Cycle France, the easy way

OAG publisher Dickie Fincher honours Le Tour with a celebratory lap of France in, err, the East Midlands

Ah, the semi-organised weekend cycle ride. A life on the open road, with just the sight of your compadre’s lightly-clad rear end and the scent of man-made-fibre-tainted sweat for company. How could we have let the French keep group cycling to themselves for so long?

Using all the assets of the online world to form groups, plan rides and record one’s efforts has somehow triggered mass participation – it’s as though all we needed was a strange, geeky spur to connect desktop to bike.

Just like the Pyrenees, right? |Photo NR TOONE

Just like the Pyrenees, right? |Photo NR TOONE

Nearish to OAG headquarters, in the attractively aged town of Oundle is a vigorous new cycling shop with the unlikely name of The Gorilla Firm. Sitting on a quay next to the River Nene alongside a brewery, it’s finely placed to be the base for local rides, and in a fit of genius, one of their routemasters put together a celebratory lap of France to honour Le Tour. After 104km of the East Midlands’  and East Anglian country roads you can download and look at your track and, hilariously, you’ve just ‘cycled around France’ – or rather the outline of it – in a lot less than three weeks.

The Midlands side of the tour starts rolling gently, making riders work hard enough if they want to put in decent average speeds. I’ll admit to being caught out when heading almost anywhere else for a sportive and finding a hill that manages to be both long and steep, but most mates who head up for a ride seem to like the landscape. Me? I’m the one bimbling at the back, attempting to spot day-flying owls to justify a lack of pace.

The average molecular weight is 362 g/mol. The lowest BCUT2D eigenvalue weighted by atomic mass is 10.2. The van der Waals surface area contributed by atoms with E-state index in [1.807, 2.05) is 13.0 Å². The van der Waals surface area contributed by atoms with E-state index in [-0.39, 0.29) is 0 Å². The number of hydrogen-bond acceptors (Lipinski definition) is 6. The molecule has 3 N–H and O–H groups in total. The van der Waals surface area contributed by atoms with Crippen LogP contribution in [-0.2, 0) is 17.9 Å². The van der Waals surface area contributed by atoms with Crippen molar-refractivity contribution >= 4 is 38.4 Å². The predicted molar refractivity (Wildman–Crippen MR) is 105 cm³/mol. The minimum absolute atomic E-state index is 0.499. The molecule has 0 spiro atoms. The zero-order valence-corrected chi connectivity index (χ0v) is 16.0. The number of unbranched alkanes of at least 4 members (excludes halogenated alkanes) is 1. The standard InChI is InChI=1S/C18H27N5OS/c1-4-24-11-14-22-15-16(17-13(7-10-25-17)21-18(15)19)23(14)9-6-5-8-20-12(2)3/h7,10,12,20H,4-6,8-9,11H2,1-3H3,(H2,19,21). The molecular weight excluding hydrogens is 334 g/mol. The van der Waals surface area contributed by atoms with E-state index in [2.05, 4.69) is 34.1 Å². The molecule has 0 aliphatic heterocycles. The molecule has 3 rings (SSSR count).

For those who care about the quality of the workout, this takes in a bit of rolling hills and some classic East Anglian flat, straight hauls. If you want the full Fenland experience, make sure you get the wind full in the face for the 15-mile straight on the eastern part of the loop. A brisk easterly out here is enough to sap the strength of most.

A map of France, very well disguised amongst the flatlands of East Anglia

A map of France, very well disguised amongst the flatlands of East Anglia

If you want some dramatic times on your Strava app, set the wind in your favour and punch out a steady 30mph on the flat to startle your followers. Once back in the real world of normal-sized skies, roads with bends and landscape with relief (that’ll be anywhere west of the A1), there are villages and towns to stop for a quick drink. Or indeed a nice pub lunch, if you’re following the OAG method of adventure racing, cycle touring or indeed any sort of activity whatsoever. Let the record state that we might not win, but we are inevitably the best fed, despite sometimes adding miles to find a particularly highly recommended local pie.

We’d suggest the Noel Arms in Stamford for a pizza, or the fine chip shop in Market Deeping. Forgive me for not being all nuts and energy drinks, but I’ve had most of my long rides fuelled by tea and bacon sandwiches. I remember them more fondly than those punctuated with sticky goop spillages attracting flies to my inner thighs.

As you approach Oundle from either direction, there are constant rolling hills (or maybe hillocks, depending where you normally ride) to keep the breathing going. The essence of this part of the ride is to get back in time for the Nene Valley Brewery, next door to the cycle shop, to be open (4-7pm on a Friday, and 10am-6pm on Saturday). No bike ride around France is complete without a celebratory pint, after all.